This is a motion by a nonresident defendant to quash service and dismiss the complaint for lack of jurisdiction or alternatively for summary judgment on the ground the action is barred by the statute of limitations.
The underlying suit grows out of a two-car automobile accident which occurred on June 17, 1973 in Haverstraw, New York, between a car driven by a New Jersey resident, defendant Carmelo Guas, and a New York resident, defendant Rafael Ortiz. Plaintiff Georgina Guas, a New Jersey resident, was a passenger in the vehicle driven by her then husband and in this action seeks to recover against both drivers for her personal injuries.
Suit was instituted by the filing of a complaint with the clerk of the Superior Court on June 18, 1975. At that time defendant Guas was no longer a resident of New Jersey. His affidavit shows that sometime after the accident he was divorced from plaintiff and on August 23, 1974 he moved permanently to Miami, Florida where he resides with his parents. Service was made on defendant Guas on March 8, 1976 by the sheriff of Dade County, Florida by leaving a
copy of the summons and complaint with defendant's mother at defendant's usual place of abode, as appears from the return of service. It appears that no service has been made on defendant Ortiz.
This motion raises questions as to whether jurisdiction can be acquired in a motor vehicle negligence suit based solely on the defendant's New Jersey status at the time of the accident and, if jurisdiction does lie, whether the statute of limitations tolled when the defendant moved out of the State.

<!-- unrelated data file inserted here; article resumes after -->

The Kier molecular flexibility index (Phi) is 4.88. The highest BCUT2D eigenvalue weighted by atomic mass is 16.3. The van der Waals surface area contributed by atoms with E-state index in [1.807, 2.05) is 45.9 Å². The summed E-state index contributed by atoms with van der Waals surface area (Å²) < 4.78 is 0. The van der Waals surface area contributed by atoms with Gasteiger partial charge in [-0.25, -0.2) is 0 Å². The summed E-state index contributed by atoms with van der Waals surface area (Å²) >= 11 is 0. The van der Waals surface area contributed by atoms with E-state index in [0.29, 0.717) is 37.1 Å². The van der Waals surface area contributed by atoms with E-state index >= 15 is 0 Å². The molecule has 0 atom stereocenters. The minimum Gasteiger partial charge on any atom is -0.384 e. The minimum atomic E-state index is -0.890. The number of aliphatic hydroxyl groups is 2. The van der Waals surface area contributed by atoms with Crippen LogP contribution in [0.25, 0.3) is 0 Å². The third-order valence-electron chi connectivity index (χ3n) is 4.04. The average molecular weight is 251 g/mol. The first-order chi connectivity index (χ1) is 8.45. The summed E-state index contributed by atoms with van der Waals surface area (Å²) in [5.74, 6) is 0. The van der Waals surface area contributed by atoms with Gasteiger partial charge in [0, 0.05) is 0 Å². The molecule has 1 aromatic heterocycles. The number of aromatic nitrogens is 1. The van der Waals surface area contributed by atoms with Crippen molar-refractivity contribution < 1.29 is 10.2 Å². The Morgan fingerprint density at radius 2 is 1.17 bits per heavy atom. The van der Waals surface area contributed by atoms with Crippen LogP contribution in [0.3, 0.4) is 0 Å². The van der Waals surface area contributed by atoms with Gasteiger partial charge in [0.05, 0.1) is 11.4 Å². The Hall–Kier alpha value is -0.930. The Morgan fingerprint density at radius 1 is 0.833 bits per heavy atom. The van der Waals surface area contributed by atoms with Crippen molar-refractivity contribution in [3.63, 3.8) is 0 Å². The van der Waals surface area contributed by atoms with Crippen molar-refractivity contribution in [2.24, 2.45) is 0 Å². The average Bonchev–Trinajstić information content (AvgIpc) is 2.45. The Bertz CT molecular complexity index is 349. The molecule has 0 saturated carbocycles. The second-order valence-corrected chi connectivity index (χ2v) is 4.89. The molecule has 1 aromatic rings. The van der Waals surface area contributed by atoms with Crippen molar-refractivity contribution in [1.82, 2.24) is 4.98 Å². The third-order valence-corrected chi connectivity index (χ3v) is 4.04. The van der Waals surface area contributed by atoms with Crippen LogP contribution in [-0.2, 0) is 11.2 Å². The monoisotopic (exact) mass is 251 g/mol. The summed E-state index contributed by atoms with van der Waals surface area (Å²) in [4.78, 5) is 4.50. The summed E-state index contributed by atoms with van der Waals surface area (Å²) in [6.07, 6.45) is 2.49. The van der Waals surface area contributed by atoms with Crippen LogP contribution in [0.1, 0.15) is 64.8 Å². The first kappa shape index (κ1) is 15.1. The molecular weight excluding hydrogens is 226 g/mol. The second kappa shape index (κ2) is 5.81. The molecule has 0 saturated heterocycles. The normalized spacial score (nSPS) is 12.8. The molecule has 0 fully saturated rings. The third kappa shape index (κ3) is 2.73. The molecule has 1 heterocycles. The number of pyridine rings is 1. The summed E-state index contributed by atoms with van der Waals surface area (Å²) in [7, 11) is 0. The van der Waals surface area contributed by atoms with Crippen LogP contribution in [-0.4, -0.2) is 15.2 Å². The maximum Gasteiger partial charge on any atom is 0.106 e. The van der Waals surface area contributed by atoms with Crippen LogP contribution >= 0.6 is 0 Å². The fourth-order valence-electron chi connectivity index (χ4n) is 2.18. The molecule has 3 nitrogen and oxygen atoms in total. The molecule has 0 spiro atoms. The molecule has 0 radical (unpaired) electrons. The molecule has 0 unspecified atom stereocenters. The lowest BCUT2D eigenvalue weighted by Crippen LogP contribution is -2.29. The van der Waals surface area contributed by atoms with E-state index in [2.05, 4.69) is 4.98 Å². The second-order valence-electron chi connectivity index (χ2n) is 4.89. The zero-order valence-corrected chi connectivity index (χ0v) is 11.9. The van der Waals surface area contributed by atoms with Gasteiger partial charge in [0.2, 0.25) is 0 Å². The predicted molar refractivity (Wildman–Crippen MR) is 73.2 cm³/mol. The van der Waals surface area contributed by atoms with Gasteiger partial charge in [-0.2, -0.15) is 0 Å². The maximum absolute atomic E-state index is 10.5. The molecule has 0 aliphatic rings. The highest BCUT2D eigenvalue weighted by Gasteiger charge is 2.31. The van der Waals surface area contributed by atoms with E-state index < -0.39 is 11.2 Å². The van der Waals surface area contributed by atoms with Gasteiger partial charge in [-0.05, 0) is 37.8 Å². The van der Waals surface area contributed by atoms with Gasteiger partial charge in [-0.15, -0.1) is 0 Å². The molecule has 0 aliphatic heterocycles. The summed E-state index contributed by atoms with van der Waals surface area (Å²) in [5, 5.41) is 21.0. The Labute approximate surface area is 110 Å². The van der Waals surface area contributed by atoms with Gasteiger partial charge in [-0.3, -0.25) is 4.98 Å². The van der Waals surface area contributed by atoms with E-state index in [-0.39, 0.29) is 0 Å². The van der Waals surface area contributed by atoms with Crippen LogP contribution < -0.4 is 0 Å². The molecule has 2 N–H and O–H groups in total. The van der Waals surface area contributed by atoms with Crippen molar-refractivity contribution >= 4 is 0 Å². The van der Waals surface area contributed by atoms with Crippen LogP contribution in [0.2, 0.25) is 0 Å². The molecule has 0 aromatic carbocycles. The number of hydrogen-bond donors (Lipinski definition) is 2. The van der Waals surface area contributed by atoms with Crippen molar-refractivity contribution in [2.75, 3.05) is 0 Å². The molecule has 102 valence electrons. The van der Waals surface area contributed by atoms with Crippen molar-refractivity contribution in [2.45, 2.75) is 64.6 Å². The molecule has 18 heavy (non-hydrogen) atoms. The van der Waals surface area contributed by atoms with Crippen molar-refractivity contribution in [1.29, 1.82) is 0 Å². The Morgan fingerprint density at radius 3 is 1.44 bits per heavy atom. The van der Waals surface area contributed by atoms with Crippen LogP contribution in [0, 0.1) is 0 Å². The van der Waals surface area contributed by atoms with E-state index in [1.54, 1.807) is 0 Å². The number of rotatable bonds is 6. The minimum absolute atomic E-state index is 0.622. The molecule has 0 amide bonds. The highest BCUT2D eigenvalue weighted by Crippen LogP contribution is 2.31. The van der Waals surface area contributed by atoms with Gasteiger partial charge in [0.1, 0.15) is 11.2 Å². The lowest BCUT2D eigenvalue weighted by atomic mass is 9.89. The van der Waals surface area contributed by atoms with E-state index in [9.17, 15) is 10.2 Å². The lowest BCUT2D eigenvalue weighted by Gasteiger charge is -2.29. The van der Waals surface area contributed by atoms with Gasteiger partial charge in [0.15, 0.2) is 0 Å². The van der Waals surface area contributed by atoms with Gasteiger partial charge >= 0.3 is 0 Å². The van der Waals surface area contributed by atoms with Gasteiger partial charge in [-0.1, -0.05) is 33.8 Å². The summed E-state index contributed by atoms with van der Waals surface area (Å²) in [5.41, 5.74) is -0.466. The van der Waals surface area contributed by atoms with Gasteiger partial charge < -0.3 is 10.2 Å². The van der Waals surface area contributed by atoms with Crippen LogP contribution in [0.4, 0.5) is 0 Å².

Although the jurisdiction question appears to be one of novel impression, an analysis of Cooke v. Yarrington , 62 N.J. 123 (1973), discloses that our Supreme Court has established the appropriate rule.
In Cooke suit was instituted in New Jersey with respect to a two-car accident which took place in Pennsylvania involving a New Jersey resident and a Pennsylvania resident. At the time of the accident defendant Yarrington lived in New Jersey, was licensed by New Jersey and was operating a New Jersey registered car. At the time suit was instituted (some ten days less than two years later) he no longer lived in New Jersey. In the interval he had graduated from college, taken up employment in New York, married and established a permanent residence near his job. Plaintiffs first learned of this move to New York when the attempt to serve him by leaving the suit papers with his mother at her home in New Jersey was challenged. By then an action in New York was barred by the statute of limitations. Service in the New Jersey suit was therefore made at his New York address by certified mail under R. 4:4-4(e).
In reversing a dismissal by the trial court for lack of jurisdiction, our Supreme Court determined there were sufficient New Jersey contacts to support jurisdiction -- that
the assumption of jurisdiction based on mail service in the light of those contacts was "consistent with due process." See International Shoe Co. v. State of Washington , 326 ...